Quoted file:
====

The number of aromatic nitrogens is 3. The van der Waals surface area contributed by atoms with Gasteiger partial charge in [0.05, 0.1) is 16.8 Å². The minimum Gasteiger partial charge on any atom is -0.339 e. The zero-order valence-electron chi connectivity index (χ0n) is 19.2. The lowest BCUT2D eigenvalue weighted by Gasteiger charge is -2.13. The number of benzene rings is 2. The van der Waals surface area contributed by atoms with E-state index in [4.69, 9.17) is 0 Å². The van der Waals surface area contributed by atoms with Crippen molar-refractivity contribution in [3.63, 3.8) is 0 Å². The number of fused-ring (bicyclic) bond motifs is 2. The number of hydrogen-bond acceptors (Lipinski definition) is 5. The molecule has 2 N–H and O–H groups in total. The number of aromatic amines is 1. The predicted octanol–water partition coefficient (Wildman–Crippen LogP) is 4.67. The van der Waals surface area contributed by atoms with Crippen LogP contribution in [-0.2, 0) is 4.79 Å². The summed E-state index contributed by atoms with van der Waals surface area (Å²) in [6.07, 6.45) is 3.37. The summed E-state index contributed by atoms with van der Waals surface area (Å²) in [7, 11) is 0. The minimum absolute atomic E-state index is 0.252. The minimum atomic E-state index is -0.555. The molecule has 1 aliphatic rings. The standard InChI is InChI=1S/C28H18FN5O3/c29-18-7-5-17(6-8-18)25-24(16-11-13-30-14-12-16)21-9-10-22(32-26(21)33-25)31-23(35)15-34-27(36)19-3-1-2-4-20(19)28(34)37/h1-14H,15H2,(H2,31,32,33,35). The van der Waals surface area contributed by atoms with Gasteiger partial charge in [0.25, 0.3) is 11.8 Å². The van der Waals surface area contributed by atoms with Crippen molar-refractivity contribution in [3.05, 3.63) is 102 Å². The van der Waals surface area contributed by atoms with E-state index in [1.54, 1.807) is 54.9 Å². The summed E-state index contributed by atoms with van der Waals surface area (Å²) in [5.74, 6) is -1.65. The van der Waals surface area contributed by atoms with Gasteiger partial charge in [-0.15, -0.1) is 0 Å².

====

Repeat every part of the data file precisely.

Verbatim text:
The number of aromatic nitrogens is 3. The van der Waals surface area contributed by atoms with Gasteiger partial charge in [0.05, 0.1) is 16.8 Å². The minimum Gasteiger partial charge on any atom is -0.339 e. The zero-order valence-electron chi connectivity index (χ0n) is 19.2. The lowest BCUT2D eigenvalue weighted by Gasteiger charge is -2.13. The number of benzene rings is 2. The van der Waals surface area contributed by atoms with E-state index in [4.69, 9.17) is 0 Å². The van der Waals surface area contributed by atoms with Crippen molar-refractivity contribution in [3.63, 3.8) is 0 Å². The number of fused-ring (bicyclic) bond motifs is 2. The number of hydrogen-bond acceptors (Lipinski definition) is 5. The molecule has 2 N–H and O–H groups in total. The number of aromatic amines is 1. The predicted octanol–water partition coefficient (Wildman–Crippen LogP) is 4.67. The van der Waals surface area contributed by atoms with Crippen LogP contribution in [-0.2, 0) is 4.79 Å². The summed E-state index contributed by atoms with van der Waals surface area (Å²) in [6.07, 6.45) is 3.37. The summed E-state index contributed by atoms with van der Waals surface area (Å²) in [7, 11) is 0. The minimum absolute atomic E-state index is 0.252. The minimum atomic E-state index is -0.555. The molecule has 1 aliphatic rings. The standard InChI is InChI=1S/C28H18FN5O3/c29-18-7-5-17(6-8-18)25-24(16-11-13-30-14-12-16)21-9-10-22(32-26(21)33-25)31-23(35)15-34-27(36)19-3-1-2-4-20(19)28(34)37/h1-14H,15H2,(H2,31,32,33,35). The van der Waals surface area contributed by atoms with Gasteiger partial charge in [0.25, 0.3) is 11.8 Å². The van der Waals surface area contributed by atoms with Crippen molar-refractivity contribution in [3.05, 3.63) is 102 Å². The van der Waals surface area contributed by atoms with E-state index in [1.54, 1.807) is 54.9 Å². The summed E-state index contributed by atoms with van der Waals surface area (Å²) in [5.74, 6) is -1.65. The van der Waals surface area contributed by atoms with Gasteiger partial charge in [-0.15, -0.1) is 0 Å².